They're called 'estimates' because they're rough. You get better at estimating by doing it more and learning to draw on past experience as much as possible. Remember to factor in contingency (interruptions, task switching, possibility of being sick, possible rework, etc). Usually adding 50% makes the estimate closer to the mark.

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Provide a rough estimate and be really clear about that.

Identify a strategy on how you will tackle the project. Particularly identify pieces of the system you can deliver as working intermediate releases. Pay special attention at the closest of these you would be able to release fully functional, and if possible take the rest out of scope (keep a list of these and anything that comes up, to be scheduled as a follow up project).

Use short iterations. Consider/analyze how the intermediate releases fit in 2-6 week iterations. Take into account learnings this give you, and adjust the overall estimate.

Go on with the first iteration, and apply what you learn about the assumptions you made. How off you are in the early iterations usually point to a problem in the estimates. Resist the temptation of considering the deviation in the estimates part of the initial overhead, as you will probably be delaying the point in time where you realize the estimates where off. Note that I do understand/agree the velocity of the project increases over time, but thinking about that tends to hide/delay the issues.

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I do this all the time. ALmost everything I do is the first time. How do I estimate ? I guess! And then I guess again. And I keep doing that each delta-time interval that a schedule is reworked, because project plans are iterative and you only what you know when you are doing it. My guesses are pretty good tho because I have, after many many years, figured out what 'looks' easy and what 'looks hard'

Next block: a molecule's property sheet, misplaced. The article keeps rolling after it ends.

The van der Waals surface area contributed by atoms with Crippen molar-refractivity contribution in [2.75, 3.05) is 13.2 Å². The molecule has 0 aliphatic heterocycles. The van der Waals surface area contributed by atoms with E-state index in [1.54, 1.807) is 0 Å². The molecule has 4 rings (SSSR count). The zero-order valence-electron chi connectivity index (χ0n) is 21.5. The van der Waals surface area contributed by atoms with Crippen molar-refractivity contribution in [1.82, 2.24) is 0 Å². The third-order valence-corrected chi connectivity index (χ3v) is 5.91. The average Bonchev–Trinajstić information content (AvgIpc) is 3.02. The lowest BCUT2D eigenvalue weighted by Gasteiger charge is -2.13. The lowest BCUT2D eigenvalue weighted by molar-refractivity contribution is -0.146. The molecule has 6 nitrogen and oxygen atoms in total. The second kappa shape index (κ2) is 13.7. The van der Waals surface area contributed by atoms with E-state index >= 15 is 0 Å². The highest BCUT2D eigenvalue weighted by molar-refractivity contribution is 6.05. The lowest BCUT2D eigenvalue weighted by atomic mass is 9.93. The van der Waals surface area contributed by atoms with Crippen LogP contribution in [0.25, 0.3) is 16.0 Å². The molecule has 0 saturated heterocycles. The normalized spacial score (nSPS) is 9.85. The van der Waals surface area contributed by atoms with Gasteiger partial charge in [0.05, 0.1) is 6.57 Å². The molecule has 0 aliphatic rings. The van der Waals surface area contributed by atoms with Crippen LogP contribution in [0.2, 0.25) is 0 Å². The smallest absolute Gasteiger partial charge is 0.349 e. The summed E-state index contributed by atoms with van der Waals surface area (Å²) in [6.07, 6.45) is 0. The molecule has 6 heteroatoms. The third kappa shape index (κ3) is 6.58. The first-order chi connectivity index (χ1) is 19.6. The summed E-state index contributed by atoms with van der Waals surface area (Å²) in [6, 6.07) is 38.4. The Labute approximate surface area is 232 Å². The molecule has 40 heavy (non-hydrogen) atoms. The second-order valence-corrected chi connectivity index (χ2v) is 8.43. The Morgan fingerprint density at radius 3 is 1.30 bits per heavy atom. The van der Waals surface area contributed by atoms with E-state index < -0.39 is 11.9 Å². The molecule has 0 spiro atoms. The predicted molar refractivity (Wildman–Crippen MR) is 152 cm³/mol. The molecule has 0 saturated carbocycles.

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Try Function Point Analysis. For CRUD stuff it gives good ballpark figures. It's main advantage is that it's based not on what you are going to implement, but on what the user has asked for. You'll need to find out what your FP productivity is, though. You can use past projects in the same language to do that.

You could use average productivity for the target language if you just can't build a historical dataset. It will give you something, not necessarily approaching reality, but will at least let you compare efforts for different projects.

Now, mind you FPA is bad on algorithmically-heavy software, and it relies on AVERAGES, meaning you'll probably overestimate or underestimate each project.

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my coworker always says, first estimate the project length, then multiply it by two add 1 and then add the next highest units. so if your answer is 3 days, then you would say 7 weeks. that's a half joke, one idea would be first estimate the project and then when its finished see how far off you were, maybe you are consistently off by a multiple of 2 or 3, or whatever.

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Any unknown task or job always has something which is known to a certain degree and easy to estimate. I split and I give estimates right away for the things I know and for the things I feel I know. The rest is honestly being declared as a thin spot and then we start "bargain". If work giver trusts my competence he will except my rough estimations and risks - we work together. It was never a failure, simply because I would never take a task which I can't lift or run into the ground (gut feeling?). If work giver doesn't trust me, I always recommend who to ask and where to look for a better option. Then we either work together or not. Most of the time we do, but everyone is on the safe side. I do my job, "thin spot specialist" gets his/her cut, managers are happy and customer's satisfied. Perhaps it's a bit naive, but it works for me :)